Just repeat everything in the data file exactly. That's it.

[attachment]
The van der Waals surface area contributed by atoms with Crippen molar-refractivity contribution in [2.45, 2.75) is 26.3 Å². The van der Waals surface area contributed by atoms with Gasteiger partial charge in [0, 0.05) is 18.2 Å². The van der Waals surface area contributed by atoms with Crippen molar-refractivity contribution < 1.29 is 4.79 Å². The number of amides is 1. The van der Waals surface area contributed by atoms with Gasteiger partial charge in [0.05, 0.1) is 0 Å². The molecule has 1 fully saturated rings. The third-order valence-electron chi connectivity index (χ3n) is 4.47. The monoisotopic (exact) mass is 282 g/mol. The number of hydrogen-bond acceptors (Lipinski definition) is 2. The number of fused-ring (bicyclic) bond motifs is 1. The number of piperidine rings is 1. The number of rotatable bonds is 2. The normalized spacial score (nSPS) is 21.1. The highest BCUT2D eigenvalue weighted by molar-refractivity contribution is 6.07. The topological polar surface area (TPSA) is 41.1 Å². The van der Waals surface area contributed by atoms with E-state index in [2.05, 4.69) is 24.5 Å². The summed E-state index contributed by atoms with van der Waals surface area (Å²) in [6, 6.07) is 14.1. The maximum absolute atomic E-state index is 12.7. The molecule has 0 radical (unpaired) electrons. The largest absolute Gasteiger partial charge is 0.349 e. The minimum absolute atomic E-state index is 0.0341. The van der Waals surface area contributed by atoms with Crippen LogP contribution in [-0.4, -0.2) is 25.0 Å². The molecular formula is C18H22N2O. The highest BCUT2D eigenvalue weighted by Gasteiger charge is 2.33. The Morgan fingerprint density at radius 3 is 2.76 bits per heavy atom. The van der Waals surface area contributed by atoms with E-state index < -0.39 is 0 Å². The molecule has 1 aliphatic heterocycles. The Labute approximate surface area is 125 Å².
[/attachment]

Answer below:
The van der Waals surface area contributed by atoms with Crippen molar-refractivity contribution in [2.45, 2.75) is 26.3 Å². The van der Waals surface area contributed by atoms with Gasteiger partial charge in [0, 0.05) is 18.2 Å². The van der Waals surface area contributed by atoms with Crippen molar-refractivity contribution < 1.29 is 4.79 Å². The number of amides is 1. The van der Waals surface area contributed by atoms with Gasteiger partial charge in [0.05, 0.1) is 0 Å². The molecule has 1 fully saturated rings. The third-order valence-electron chi connectivity index (χ3n) is 4.47. The monoisotopic (exact) mass is 282 g/mol. The number of hydrogen-bond acceptors (Lipinski definition) is 2. The number of fused-ring (bicyclic) bond motifs is 1. The number of piperidine rings is 1. The number of rotatable bonds is 2. The normalized spacial score (nSPS) is 21.1. The highest BCUT2D eigenvalue weighted by molar-refractivity contribution is 6.07. The topological polar surface area (TPSA) is 41.1 Å². The van der Waals surface area contributed by atoms with E-state index in [2.05, 4.69) is 24.5 Å². The summed E-state index contributed by atoms with van der Waals surface area (Å²) in [6, 6.07) is 14.1. The maximum absolute atomic E-state index is 12.7. The molecule has 0 radical (unpaired) electrons. The largest absolute Gasteiger partial charge is 0.349 e. The minimum absolute atomic E-state index is 0.0341. The van der Waals surface area contributed by atoms with Crippen LogP contribution in [-0.4, -0.2) is 25.0 Å². The molecular formula is C18H22N2O. The highest BCUT2D eigenvalue weighted by Gasteiger charge is 2.33. The Morgan fingerprint density at radius 3 is 2.76 bits per heavy atom. The van der Waals surface area contributed by atoms with E-state index < -0.39 is 0 Å². The molecule has 1 aliphatic heterocycles. The Labute approximate surface area is 125 Å².